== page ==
I have a short list of possible funders, which I will contact. However, having run a small charity for a number of years and having been Trustee of a grant-making foundation, I know just how difficult it is to make a connection between the two.  Cormorant / Lady Dixon / The Lightship is way past any hope of restoring her as a lightship and anyway, which of her incarnations should be recreated if we had unlimited funds?  The best we can do is to preserve what is there and extend her working life – as a houseboat.  This will preserve an important piece of maritime history (she is one of only four large ‘composite’ ships still in existence) and save her from the fate that awaits Ena, sadly being prepared for her last journey to the wooden ships’ graveyard nearby (Photo 1361). 

    Mervyn Hagger sent snippets of information from George Saunders who said that A. N. Thomas, the BBC's Head of Planning and Installation Department,  retired from a lifetime of BBC service around 1960 and began advising the embryonic offshore stations such as VRN,  CNBC and GBOK (Lady Dixon).  He seems to have equipped the Lady Dixon with an old BBC 5kW Marconi transmitter (Photo 1362) while the ship was 'stuck in the mud' at Pitsea. 

The GPO who were monitoring every move, then pounced and removed all the equipment. Under the 1949 Wireless Telegraphy Act it was illegal to install a transmitter without a license. Which just goes to show it doesn’t do to be a stick-in-the-mud!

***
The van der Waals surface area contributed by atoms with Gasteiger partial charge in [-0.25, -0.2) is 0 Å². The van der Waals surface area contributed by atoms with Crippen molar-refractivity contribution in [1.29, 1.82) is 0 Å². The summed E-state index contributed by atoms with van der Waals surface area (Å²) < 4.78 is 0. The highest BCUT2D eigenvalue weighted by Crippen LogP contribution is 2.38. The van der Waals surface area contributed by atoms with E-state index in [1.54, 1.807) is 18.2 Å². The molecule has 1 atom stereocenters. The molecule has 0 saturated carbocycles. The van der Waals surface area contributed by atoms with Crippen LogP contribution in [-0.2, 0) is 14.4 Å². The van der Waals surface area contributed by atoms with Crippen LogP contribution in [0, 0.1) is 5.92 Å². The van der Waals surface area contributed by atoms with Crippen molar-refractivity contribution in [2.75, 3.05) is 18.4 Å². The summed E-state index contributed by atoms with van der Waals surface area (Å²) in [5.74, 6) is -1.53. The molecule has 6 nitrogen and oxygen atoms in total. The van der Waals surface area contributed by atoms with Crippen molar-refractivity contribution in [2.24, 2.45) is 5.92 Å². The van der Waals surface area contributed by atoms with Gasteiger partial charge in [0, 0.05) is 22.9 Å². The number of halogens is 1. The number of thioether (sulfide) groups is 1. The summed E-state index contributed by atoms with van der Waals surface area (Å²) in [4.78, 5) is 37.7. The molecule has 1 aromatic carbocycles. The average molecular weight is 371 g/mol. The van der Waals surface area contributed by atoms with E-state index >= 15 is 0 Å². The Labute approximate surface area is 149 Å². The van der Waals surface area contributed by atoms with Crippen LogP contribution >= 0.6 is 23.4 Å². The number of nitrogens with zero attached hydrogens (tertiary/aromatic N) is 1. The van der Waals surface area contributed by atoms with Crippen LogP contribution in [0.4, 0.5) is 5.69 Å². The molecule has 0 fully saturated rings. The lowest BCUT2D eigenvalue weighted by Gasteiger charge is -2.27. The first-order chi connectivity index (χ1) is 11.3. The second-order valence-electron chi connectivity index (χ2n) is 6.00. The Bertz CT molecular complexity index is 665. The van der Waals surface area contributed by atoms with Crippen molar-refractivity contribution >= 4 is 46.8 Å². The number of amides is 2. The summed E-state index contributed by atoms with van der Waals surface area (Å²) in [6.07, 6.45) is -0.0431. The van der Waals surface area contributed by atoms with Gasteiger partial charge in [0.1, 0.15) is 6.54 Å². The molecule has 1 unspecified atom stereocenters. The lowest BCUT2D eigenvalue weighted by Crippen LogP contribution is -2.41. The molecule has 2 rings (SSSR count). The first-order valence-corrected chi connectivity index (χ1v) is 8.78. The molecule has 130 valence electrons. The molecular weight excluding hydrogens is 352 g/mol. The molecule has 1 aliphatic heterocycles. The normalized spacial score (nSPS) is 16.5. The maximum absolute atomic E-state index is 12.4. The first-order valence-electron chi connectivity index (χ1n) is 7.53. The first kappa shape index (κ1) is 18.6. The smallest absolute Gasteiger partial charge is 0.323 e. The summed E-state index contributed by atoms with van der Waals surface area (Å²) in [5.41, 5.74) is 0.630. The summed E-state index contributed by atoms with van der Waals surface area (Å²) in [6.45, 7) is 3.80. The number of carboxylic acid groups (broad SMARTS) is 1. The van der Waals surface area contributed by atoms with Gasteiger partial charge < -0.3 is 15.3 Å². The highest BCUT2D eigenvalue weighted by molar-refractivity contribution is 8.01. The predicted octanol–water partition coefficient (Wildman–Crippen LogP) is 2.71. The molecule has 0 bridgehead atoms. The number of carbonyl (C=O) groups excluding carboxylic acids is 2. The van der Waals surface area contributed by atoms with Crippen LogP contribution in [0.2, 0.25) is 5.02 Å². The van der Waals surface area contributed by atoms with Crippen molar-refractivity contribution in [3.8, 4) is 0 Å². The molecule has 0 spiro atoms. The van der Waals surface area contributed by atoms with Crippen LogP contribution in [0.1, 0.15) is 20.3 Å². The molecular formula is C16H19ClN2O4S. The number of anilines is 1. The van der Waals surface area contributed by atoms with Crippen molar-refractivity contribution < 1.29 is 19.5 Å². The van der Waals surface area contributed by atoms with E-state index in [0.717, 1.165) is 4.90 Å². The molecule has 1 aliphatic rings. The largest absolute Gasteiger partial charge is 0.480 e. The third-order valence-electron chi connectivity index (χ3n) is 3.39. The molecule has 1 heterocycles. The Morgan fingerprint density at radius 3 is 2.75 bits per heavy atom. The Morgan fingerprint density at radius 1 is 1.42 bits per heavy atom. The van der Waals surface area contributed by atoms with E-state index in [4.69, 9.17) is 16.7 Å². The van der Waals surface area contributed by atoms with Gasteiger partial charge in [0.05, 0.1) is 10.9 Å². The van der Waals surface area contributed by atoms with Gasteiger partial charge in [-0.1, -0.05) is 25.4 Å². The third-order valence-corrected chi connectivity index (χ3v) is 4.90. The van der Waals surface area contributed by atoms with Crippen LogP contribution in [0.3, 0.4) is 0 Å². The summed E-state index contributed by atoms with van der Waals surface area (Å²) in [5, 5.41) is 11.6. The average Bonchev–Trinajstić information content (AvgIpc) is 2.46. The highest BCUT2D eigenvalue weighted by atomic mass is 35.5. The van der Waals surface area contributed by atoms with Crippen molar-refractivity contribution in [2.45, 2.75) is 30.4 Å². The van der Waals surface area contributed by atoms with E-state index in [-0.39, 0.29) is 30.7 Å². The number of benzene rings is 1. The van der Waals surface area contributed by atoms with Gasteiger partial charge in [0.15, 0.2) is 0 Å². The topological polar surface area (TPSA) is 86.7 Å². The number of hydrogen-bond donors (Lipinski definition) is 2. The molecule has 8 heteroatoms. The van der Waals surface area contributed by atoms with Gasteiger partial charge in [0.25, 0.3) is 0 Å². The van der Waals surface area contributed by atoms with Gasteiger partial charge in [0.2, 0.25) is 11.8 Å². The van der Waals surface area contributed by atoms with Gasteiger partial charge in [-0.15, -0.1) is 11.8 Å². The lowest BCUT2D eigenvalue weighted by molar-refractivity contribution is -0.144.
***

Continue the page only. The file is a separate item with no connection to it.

We have found a wet-blasting firm who can indeed stretch out 150 yards to the ship with their blasts. The large compressor will have to stay on terra firma, but the blast machine is small enough to move along the walkway and be put aboard. So either air is pumped out to it via a long air hose, or it stays with the compressor and the blast hose is the one that stretches. Either way it is not an inexpensive hire – about £1,200 per week not counting expendables.  I had better get going on those funding requests!

Saturday, 13 February 2016


Blast it!  I’m not swearing, I’m just identifying the problem.  We have moved forward a little in that there seems to be little doubt that the best way to remove the peeling paint and loose rust down below, is to wet blast it.  For those of you who have not come across this method, crushed glass is mixed with water and the slurry is propelled against the surface to be cleaned. On impact the glass breaks up further and is carried away, with the paint and rust particles, by the water. There is no need to wear a full breathing outfit as you have to do with dry blasting – a face mask will do.  On the ship the used slurry/paint/rust mixture will find its way into the bilges.  The bilge pump will have to put in some overtime, but at least there will be no sweeping and shovelling.